Sid Steiner is a fourth-generation legend rodeo star in one of the fastest growing sports in the country; his autobiography covers his family history as well as his life from popular son of a star to becoming the 2002 Wrangler National Finals Rodeo Champion.
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Sid Steiner had the pedigree: he was born into a Texas rodeo family that included a world-champion bull rider for a father. He also had the athleticism: he had made a name for himself as a fearless linebacker at Anderson High School in Austin. He certainly had the toughness: he had a propensity for finding the nearest physical altercation—and for ending it abruptly upon his arrival. And he ultimately proved to have the determination as well: he was hell-bent on working longer and harder than his competition to achieve his ultimate goal.
Why, then, was anyone surprised—even offended, in some cases—when Steiner took home the Wrangler National Finals 2002 world championship in steer wrestling? For starters, it probably had something to do with the fact that Sid Steiner is not your typical cowboy—never has been, never tried to be, and more than likely, never will be.
Sure, Sid is a product of the legendary Steiner Rodeo Company, founded by his great-grandfather Thomas Casper "Buck" Steiner in the early thirties. And Sid’s own father, Bobby, grew up around rodeo and earned the 1973 world championship in bull riding. But Bobby sold the rodeo company a few years later, and Sid and his brother Shane were brought up more on Little League and water sports than on calf roping or barrel racing.
It came as a little bit of a surprise, then, when Sid turned his considerable energies toward the rodeo scene after a brief college football career. The bigger surprise, though, was on the part of the rodeo establishment—the old-school cowboys weren’t exactly sure what they had on their hands in Sid Steiner. It wasn’t until Sid came along in the mid-nineties that they were exposed to this new breed of "cowboy": the wild shirts, the long hair (sometimes worn in cornrows), the tattoos, and the body piercings. Before long, Sid was dubbed the bad boy of rodeo.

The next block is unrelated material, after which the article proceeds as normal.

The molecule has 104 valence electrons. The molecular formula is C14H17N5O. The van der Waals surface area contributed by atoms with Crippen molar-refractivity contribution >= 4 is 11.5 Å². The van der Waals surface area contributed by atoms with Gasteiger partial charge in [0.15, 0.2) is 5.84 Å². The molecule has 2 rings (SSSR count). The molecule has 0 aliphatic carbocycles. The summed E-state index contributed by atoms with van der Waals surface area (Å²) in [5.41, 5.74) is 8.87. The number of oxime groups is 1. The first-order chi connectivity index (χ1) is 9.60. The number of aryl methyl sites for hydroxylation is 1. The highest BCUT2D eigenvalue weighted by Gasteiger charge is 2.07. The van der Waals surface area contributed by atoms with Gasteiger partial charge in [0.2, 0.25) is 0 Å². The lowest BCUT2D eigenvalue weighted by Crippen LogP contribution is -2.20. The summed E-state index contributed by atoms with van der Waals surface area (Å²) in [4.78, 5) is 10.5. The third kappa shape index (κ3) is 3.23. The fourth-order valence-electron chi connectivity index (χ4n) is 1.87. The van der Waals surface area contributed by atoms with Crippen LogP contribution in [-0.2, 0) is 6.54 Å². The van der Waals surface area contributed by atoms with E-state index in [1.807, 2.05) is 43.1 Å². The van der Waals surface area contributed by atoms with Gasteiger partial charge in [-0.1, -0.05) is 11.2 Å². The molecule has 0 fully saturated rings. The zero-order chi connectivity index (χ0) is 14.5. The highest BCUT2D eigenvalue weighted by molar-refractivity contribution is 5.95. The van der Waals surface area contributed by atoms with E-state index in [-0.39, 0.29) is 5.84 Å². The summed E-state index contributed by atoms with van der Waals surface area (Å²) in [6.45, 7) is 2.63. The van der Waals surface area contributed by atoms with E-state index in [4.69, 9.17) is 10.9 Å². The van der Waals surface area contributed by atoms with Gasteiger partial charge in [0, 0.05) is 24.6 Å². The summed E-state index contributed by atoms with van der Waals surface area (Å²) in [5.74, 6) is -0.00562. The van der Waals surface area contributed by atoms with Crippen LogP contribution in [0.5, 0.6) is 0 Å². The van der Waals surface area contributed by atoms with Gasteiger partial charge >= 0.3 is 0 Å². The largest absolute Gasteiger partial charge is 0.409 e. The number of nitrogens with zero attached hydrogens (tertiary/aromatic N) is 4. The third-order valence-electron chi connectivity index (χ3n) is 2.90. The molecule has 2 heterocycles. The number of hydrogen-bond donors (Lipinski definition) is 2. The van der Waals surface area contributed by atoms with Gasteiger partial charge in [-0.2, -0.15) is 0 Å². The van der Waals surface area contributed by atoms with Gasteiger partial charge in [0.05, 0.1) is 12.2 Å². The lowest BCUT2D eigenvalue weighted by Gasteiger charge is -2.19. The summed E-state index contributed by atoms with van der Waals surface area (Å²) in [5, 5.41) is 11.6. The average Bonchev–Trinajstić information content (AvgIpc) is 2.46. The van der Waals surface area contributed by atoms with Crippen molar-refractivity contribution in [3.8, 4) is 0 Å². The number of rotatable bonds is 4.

But while Sid had fun living up to his rebellious image within the traditional confines of the rodeo circuit, he never lost sight of his real goal: becoming a world-class steer wrestler. He rose through the ranks quickly—rankling the old guard every step of the way, but also developing a devoted younger following—and by 2000 he was a world championship contender at the National Finals. In 2002 Sid won the event with one of the most dramatic finishes in Finals history, thus concluding one of the wildest careers in rodeo.
They Call Me Sid Rock chronicles that exciting and controversial career: the commitment and determination to make it through the early years, the continual challenges to earn his due respect—inside of the arena and out, his eventual rise to world-class prominence, and his ultimate defining moment at the 2002 Finals. It also tells of Sid’s colorful childhood, his not-so-smooth journey into adulthood, and many of the incredible tales of his family’s exploits. Sid Rock is for any rodeo fan, from the old school or the new, who can appreciate the thrill of an unbelievably wild ride.
With his long hair, wild shirts, piercings, and tattoos, Sid Steiner never really conformed to the traditional stereotype of a cowboy. His individualism only made his road to the elite class of Professional Rodeo Cowboys Association steer wrestlers more challenging and made him more endearing to his growing legion of new-school rodeo fans. Constantly forced to earn his stripes from the disenchanted members of the old guard—both inside the arena and out—Sid Rock scratched and clawed his way to respectability and then achieved his sport’s highest honor with one of the most memorable performances in rodeo history at the Wrangler National Finals Rodeo in 2002About the Author:
Sid Steiner is a fourth-generation legend rodeo star in one of the fastest growing sports in the country. Jim Pomerantz has owned six restaurants in the Chicago area during the '80s and '90s. He currently owns two restaurants in Winnetka, Illinois. After earning a First Degree Black Belt in Tibetan Llama Kung-Fu in 1991, the author began writing his first novel. This book is his second effort. Jim lives in Winnetka with his wife Mary Courtney and their four children.
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